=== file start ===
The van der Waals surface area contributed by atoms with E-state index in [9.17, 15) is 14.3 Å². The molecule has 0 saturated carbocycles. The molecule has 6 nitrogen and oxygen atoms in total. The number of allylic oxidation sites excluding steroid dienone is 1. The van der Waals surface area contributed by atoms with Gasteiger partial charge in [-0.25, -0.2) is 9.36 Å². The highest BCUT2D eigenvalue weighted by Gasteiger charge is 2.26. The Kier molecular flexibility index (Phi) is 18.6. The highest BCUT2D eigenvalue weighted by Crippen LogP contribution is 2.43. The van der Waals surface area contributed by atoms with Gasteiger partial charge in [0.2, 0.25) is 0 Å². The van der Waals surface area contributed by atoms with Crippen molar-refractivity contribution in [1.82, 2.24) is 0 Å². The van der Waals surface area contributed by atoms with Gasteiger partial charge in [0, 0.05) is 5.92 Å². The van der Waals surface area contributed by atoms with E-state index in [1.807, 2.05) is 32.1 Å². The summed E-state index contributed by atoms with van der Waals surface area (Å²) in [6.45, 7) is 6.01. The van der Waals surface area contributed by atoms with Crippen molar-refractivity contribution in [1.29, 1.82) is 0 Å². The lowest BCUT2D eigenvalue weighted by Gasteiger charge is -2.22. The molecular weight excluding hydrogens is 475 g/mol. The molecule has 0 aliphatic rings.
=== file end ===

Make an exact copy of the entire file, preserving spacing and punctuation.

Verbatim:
The van der Waals surface area contributed by atoms with E-state index in [9.17, 15) is 14.3 Å². The molecule has 0 saturated carbocycles. The molecule has 6 nitrogen and oxygen atoms in total. The number of allylic oxidation sites excluding steroid dienone is 1. The van der Waals surface area contributed by atoms with Gasteiger partial charge in [-0.25, -0.2) is 9.36 Å². The highest BCUT2D eigenvalue weighted by Gasteiger charge is 2.26. The Kier molecular flexibility index (Phi) is 18.6. The highest BCUT2D eigenvalue weighted by Crippen LogP contribution is 2.43. The van der Waals surface area contributed by atoms with Gasteiger partial charge in [0.2, 0.25) is 0 Å². The van der Waals surface area contributed by atoms with Crippen molar-refractivity contribution in [1.82, 2.24) is 0 Å². The van der Waals surface area contributed by atoms with Gasteiger partial charge in [0, 0.05) is 5.92 Å². The van der Waals surface area contributed by atoms with E-state index in [1.807, 2.05) is 32.1 Å². The summed E-state index contributed by atoms with van der Waals surface area (Å²) in [6.45, 7) is 6.01. The van der Waals surface area contributed by atoms with Crippen molar-refractivity contribution in [1.29, 1.82) is 0 Å². The lowest BCUT2D eigenvalue weighted by Gasteiger charge is -2.22. The molecular weight excluding hydrogens is 475 g/mol. The molecule has 0 aliphatic rings.